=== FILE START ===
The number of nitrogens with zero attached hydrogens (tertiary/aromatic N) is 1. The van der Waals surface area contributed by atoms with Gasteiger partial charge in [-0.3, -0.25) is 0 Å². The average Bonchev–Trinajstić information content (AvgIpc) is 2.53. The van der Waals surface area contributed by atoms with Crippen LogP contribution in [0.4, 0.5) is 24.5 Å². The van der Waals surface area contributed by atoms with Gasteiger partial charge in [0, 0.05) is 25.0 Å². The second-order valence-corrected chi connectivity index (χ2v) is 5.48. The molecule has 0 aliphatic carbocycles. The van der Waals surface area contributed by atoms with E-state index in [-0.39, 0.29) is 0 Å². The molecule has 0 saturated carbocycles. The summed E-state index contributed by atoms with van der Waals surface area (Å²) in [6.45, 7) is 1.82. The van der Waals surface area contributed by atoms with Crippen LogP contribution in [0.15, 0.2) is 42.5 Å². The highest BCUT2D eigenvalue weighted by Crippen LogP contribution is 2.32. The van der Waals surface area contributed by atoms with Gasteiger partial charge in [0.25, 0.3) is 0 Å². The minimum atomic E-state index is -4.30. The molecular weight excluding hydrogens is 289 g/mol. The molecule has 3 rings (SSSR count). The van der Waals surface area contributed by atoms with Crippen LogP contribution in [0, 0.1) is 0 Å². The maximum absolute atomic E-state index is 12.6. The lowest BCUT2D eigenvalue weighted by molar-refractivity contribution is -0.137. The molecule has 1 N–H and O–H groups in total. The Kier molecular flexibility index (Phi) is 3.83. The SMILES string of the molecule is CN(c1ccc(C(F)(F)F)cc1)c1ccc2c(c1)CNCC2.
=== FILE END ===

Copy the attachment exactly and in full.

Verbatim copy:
The number of nitrogens with zero attached hydrogens (tertiary/aromatic N) is 1. The van der Waals surface area contributed by atoms with Gasteiger partial charge in [-0.3, -0.25) is 0 Å². The average Bonchev–Trinajstić information content (AvgIpc) is 2.53. The van der Waals surface area contributed by atoms with Crippen LogP contribution in [0.4, 0.5) is 24.5 Å². The van der Waals surface area contributed by atoms with Gasteiger partial charge in [0, 0.05) is 25.0 Å². The second-order valence-corrected chi connectivity index (χ2v) is 5.48. The molecule has 0 aliphatic carbocycles. The van der Waals surface area contributed by atoms with E-state index in [-0.39, 0.29) is 0 Å². The molecule has 0 saturated carbocycles. The summed E-state index contributed by atoms with van der Waals surface area (Å²) in [6.45, 7) is 1.82. The van der Waals surface area contributed by atoms with Crippen LogP contribution in [0.15, 0.2) is 42.5 Å². The highest BCUT2D eigenvalue weighted by Crippen LogP contribution is 2.32. The van der Waals surface area contributed by atoms with Gasteiger partial charge in [0.25, 0.3) is 0 Å². The minimum atomic E-state index is -4.30. The molecular weight excluding hydrogens is 289 g/mol. The molecule has 3 rings (SSSR count). The van der Waals surface area contributed by atoms with Crippen LogP contribution in [0, 0.1) is 0 Å². The maximum absolute atomic E-state index is 12.6. The lowest BCUT2D eigenvalue weighted by molar-refractivity contribution is -0.137. The molecule has 1 N–H and O–H groups in total. The Kier molecular flexibility index (Phi) is 3.83. The SMILES string of the molecule is CN(c1ccc(C(F)(F)F)cc1)c1ccc2c(c1)CNCC2.